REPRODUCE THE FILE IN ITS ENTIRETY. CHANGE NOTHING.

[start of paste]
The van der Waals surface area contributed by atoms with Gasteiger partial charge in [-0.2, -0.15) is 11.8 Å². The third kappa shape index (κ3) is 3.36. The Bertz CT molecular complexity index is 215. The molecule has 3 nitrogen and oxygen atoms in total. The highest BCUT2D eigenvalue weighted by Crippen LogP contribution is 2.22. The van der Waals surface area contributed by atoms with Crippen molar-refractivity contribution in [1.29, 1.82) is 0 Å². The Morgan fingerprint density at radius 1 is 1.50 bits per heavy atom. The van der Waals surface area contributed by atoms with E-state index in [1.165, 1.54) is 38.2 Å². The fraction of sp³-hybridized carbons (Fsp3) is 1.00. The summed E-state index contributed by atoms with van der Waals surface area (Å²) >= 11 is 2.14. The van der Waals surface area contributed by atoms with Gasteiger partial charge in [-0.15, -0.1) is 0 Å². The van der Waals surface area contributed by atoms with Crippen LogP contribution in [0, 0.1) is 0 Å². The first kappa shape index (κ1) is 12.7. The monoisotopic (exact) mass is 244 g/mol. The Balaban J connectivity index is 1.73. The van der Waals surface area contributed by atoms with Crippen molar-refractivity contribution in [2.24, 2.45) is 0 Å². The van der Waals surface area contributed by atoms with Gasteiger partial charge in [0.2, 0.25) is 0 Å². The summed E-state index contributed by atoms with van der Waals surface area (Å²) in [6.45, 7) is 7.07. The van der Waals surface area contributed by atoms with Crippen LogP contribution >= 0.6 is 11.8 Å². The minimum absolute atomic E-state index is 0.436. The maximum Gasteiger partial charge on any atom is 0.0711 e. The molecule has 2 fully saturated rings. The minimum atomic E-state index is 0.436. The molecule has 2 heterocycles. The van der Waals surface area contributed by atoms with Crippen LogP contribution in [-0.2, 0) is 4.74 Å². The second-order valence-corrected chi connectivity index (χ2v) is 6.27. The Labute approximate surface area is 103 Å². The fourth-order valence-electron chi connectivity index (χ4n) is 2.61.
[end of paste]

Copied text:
The van der Waals surface area contributed by atoms with Gasteiger partial charge in [-0.2, -0.15) is 11.8 Å². The third kappa shape index (κ3) is 3.36. The Bertz CT molecular complexity index is 215. The molecule has 3 nitrogen and oxygen atoms in total. The highest BCUT2D eigenvalue weighted by Crippen LogP contribution is 2.22. The van der Waals surface area contributed by atoms with Crippen molar-refractivity contribution in [1.29, 1.82) is 0 Å². The Morgan fingerprint density at radius 1 is 1.50 bits per heavy atom. The van der Waals surface area contributed by atoms with E-state index in [1.165, 1.54) is 38.2 Å². The fraction of sp³-hybridized carbons (Fsp3) is 1.00. The summed E-state index contributed by atoms with van der Waals surface area (Å²) >= 11 is 2.14. The van der Waals surface area contributed by atoms with Gasteiger partial charge in [-0.15, -0.1) is 0 Å². The van der Waals surface area contributed by atoms with Crippen LogP contribution in [0, 0.1) is 0 Å². The first kappa shape index (κ1) is 12.7. The monoisotopic (exact) mass is 244 g/mol. The Balaban J connectivity index is 1.73. The van der Waals surface area contributed by atoms with Crippen molar-refractivity contribution in [2.24, 2.45) is 0 Å². The van der Waals surface area contributed by atoms with Gasteiger partial charge in [0.2, 0.25) is 0 Å². The summed E-state index contributed by atoms with van der Waals surface area (Å²) in [6.45, 7) is 7.07. The van der Waals surface area contributed by atoms with Crippen LogP contribution >= 0.6 is 11.8 Å². The minimum absolute atomic E-state index is 0.436. The maximum Gasteiger partial charge on any atom is 0.0711 e. The molecule has 2 fully saturated rings. The minimum atomic E-state index is 0.436. The molecule has 2 heterocycles. The van der Waals surface area contributed by atoms with Crippen LogP contribution in [-0.2, 0) is 4.74 Å². The second-order valence-corrected chi connectivity index (χ2v) is 6.27. The Labute approximate surface area is 103 Å². The fourth-order valence-electron chi connectivity index (χ4n) is 2.61.